The bottom of the commemorative plate says “The largest airline in the world.” Below that says “60 years.”  

    A lesson came with that translation.  A lesson about Russian.  The three words came out by my hand as a name, airlines, and peace.  I typed them into translation software individually and they each came out as I had translated them.  On a whim I typed the same three words, no more no less, in as a whole phrase, and it came out “the largest airline in the world.”  I have learned not only a new trick, but a lesson that some things will not be easy, and I may need a Russian…
Now, let’s get into the really good stuff!

The 113th Anniversary of the birth of V.I. Lenin


    This kind of thing is in now way special.  I have seen all the years, but it is not far fetched to think that the only years there were not stamps celebrating his birth were 1922-24, the years he was alive and that they had stamps, and the year he died.  However, what makes this one interesting, in my opinion, is the sketch on the bottom right of the plate.  It has Trotsky.  Trotsky!  Trotsky was a no-go.  Stalin hated this guy, had him assassinated even.  Animal Farm tells the tale.  There were even some assassinations arranged in house of people falling out of favor, and their murders were blamed on others as being members of supposed “Trotskyist Plots” against the state.  This was the start of the purges!  Color me red with surprise at finding Trotsky on a Lenin stamp less than thirty years after Khrushchev denounced the boss.  The Rest shows Lenin with peasants, and with a soldier.  The bottom left sketch I am unsure about.  The Stamp itself is not bad either.  I feel it shows Lenin the revolutionary, speaking to a crowd.  Note the banners on the top and bottom right, and Lenin’s cap crushed in his hand.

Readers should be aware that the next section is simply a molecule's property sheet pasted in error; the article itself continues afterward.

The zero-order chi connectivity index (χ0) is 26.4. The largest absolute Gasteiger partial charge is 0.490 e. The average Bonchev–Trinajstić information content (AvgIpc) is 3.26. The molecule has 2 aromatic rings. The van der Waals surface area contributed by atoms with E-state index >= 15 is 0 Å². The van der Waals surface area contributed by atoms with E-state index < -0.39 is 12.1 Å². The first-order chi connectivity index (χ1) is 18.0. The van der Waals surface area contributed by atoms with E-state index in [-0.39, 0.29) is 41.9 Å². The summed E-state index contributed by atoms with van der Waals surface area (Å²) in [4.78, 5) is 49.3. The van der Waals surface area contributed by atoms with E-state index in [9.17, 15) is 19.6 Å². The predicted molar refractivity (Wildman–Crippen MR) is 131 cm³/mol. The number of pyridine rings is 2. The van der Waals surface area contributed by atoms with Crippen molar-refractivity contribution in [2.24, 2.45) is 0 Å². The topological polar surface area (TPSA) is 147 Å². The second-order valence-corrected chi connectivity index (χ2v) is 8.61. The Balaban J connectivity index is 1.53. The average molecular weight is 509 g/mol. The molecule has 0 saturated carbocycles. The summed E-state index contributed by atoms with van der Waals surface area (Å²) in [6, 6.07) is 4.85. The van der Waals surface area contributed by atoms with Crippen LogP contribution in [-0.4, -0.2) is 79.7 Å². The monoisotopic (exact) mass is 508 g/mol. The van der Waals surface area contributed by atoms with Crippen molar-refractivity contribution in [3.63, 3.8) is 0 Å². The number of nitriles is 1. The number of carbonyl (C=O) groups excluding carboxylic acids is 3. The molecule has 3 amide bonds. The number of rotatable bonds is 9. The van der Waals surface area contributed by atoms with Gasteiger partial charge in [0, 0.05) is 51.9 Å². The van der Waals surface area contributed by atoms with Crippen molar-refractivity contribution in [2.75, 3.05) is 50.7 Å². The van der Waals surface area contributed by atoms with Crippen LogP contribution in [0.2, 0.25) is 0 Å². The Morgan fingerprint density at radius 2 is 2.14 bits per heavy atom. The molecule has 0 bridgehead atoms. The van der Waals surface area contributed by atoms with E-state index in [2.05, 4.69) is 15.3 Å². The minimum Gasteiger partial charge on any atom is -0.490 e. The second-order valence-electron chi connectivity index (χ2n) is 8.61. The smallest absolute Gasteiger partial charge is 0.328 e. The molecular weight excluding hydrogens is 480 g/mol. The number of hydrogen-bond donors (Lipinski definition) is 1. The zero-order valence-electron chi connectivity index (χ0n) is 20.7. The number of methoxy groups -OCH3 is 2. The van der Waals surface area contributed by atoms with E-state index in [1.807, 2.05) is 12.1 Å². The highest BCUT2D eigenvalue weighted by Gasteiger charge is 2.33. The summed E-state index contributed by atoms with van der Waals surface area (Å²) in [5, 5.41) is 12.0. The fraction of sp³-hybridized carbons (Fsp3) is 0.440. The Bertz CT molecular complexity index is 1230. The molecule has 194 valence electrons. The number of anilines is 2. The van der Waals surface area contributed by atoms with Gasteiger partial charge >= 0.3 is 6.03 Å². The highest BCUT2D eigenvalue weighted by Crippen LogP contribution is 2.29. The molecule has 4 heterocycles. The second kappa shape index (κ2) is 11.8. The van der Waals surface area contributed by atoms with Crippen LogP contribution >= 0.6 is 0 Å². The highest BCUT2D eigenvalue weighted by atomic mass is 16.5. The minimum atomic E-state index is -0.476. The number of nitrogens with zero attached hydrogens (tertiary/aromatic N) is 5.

Lastly, a stamp to commemorate World Communication Year.  

    Aside from Leon making an appearance, this is my favorite of the day.  In 1981 the U.N. decreed that 1983 was to be World Communications Year, a year to develop communication infrastructure.  They were not simply talking about improving phone lines, what they were describing was globalization.